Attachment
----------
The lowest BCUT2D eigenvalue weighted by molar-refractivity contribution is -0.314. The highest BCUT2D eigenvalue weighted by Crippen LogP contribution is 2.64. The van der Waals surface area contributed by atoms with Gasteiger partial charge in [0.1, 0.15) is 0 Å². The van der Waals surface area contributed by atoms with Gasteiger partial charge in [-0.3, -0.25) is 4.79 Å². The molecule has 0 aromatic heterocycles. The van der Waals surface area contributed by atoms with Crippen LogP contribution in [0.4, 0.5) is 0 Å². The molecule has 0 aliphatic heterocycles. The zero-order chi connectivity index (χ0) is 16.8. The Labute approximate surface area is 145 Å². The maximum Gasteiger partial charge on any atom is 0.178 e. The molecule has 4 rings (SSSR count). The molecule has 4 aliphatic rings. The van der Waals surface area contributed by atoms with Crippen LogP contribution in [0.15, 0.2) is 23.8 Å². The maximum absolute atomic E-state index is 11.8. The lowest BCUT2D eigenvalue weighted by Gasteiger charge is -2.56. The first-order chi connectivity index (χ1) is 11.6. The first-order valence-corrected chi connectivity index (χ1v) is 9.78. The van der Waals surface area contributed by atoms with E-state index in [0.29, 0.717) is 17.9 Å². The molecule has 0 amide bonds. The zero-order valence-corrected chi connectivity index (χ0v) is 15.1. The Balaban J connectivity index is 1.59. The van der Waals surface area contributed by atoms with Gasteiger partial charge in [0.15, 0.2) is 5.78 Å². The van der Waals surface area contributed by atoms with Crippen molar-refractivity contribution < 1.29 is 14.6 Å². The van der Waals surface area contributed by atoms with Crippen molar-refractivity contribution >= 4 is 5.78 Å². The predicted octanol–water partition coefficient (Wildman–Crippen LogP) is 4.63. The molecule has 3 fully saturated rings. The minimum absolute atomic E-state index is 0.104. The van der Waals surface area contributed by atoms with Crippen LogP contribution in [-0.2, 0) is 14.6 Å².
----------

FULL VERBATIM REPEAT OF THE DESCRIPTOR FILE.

The lowest BCUT2D eigenvalue weighted by molar-refractivity contribution is -0.314. The highest BCUT2D eigenvalue weighted by Crippen LogP contribution is 2.64. The van der Waals surface area contributed by atoms with Gasteiger partial charge in [0.1, 0.15) is 0 Å². The van der Waals surface area contributed by atoms with Gasteiger partial charge in [-0.3, -0.25) is 4.79 Å². The molecule has 0 aromatic heterocycles. The van der Waals surface area contributed by atoms with Crippen LogP contribution in [0.4, 0.5) is 0 Å². The molecule has 0 aliphatic heterocycles. The zero-order chi connectivity index (χ0) is 16.8. The Labute approximate surface area is 145 Å². The maximum Gasteiger partial charge on any atom is 0.178 e. The molecule has 4 rings (SSSR count). The molecule has 4 aliphatic rings. The van der Waals surface area contributed by atoms with Crippen LogP contribution in [0.15, 0.2) is 23.8 Å². The maximum absolute atomic E-state index is 11.8. The lowest BCUT2D eigenvalue weighted by Gasteiger charge is -2.56. The first-order chi connectivity index (χ1) is 11.6. The first-order valence-corrected chi connectivity index (χ1v) is 9.78. The van der Waals surface area contributed by atoms with E-state index in [0.29, 0.717) is 17.9 Å². The molecule has 0 amide bonds. The zero-order valence-corrected chi connectivity index (χ0v) is 15.1. The Balaban J connectivity index is 1.59. The van der Waals surface area contributed by atoms with Gasteiger partial charge in [0.15, 0.2) is 5.78 Å². The van der Waals surface area contributed by atoms with Crippen molar-refractivity contribution < 1.29 is 14.6 Å². The van der Waals surface area contributed by atoms with Crippen molar-refractivity contribution >= 4 is 5.78 Å². The predicted octanol–water partition coefficient (Wildman–Crippen LogP) is 4.63. The molecule has 3 fully saturated rings. The minimum absolute atomic E-state index is 0.104. The van der Waals surface area contributed by atoms with Crippen LogP contribution in [-0.2, 0) is 14.6 Å².